Atoms, as is well known, were originated by Democritus to fend off Parmenides' challenge of an unchangeable, eternal one.

The other large category of thought in modern physics is that of the wave. Where did this originate? Should we hazard Thales, who said all was water? Do waves ripple on the liquid surface of being? One common understanding of Thales' thought is that water is an originary principle, which possibly ties it in with Egyptian and Hebrew creation myths. But another angle of thought shows that water takes up the shape of any vessel into which water is poured. What if that vessel were the shape of a pebble, or the shape of a man? Or indeed the shape of a universe?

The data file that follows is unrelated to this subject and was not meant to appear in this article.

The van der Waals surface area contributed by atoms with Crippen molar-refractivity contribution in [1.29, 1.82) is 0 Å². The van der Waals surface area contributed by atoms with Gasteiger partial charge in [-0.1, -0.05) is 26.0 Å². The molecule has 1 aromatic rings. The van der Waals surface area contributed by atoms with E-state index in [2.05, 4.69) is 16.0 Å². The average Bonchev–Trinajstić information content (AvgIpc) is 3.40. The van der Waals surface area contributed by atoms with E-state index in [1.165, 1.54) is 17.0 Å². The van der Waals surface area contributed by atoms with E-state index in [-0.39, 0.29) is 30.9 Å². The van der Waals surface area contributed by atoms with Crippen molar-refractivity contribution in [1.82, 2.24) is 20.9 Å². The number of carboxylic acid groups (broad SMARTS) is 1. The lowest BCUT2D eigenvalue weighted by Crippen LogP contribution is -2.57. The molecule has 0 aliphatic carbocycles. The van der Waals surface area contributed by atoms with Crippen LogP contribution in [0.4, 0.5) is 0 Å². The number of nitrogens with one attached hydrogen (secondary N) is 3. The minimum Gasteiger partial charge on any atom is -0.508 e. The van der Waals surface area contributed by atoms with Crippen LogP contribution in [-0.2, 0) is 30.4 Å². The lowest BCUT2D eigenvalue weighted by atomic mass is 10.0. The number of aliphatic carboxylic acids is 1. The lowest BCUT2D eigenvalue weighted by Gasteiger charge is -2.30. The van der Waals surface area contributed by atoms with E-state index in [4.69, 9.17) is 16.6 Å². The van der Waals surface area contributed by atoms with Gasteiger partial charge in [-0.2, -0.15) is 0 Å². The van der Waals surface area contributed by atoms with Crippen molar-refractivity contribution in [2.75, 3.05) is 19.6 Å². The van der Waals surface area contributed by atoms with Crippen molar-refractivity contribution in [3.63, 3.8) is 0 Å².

Or should we hazard that the whole school elaborated this thought - the Miletus School with Anaximander, who subtracted the specificity of water to come up with a preconception of substance - being without quality, and Anaximenes who instead posited air, and a process of rarefaction and condensation.


1 Answer 1


Etymologically, the word for "wave" is connected to that of "water", so it would seem to go back to Thales. Latin unda comes from the Sanscrit "to be wet".

The Greek word for wave is κῦμα = "anything swollen" (or hollowed out).

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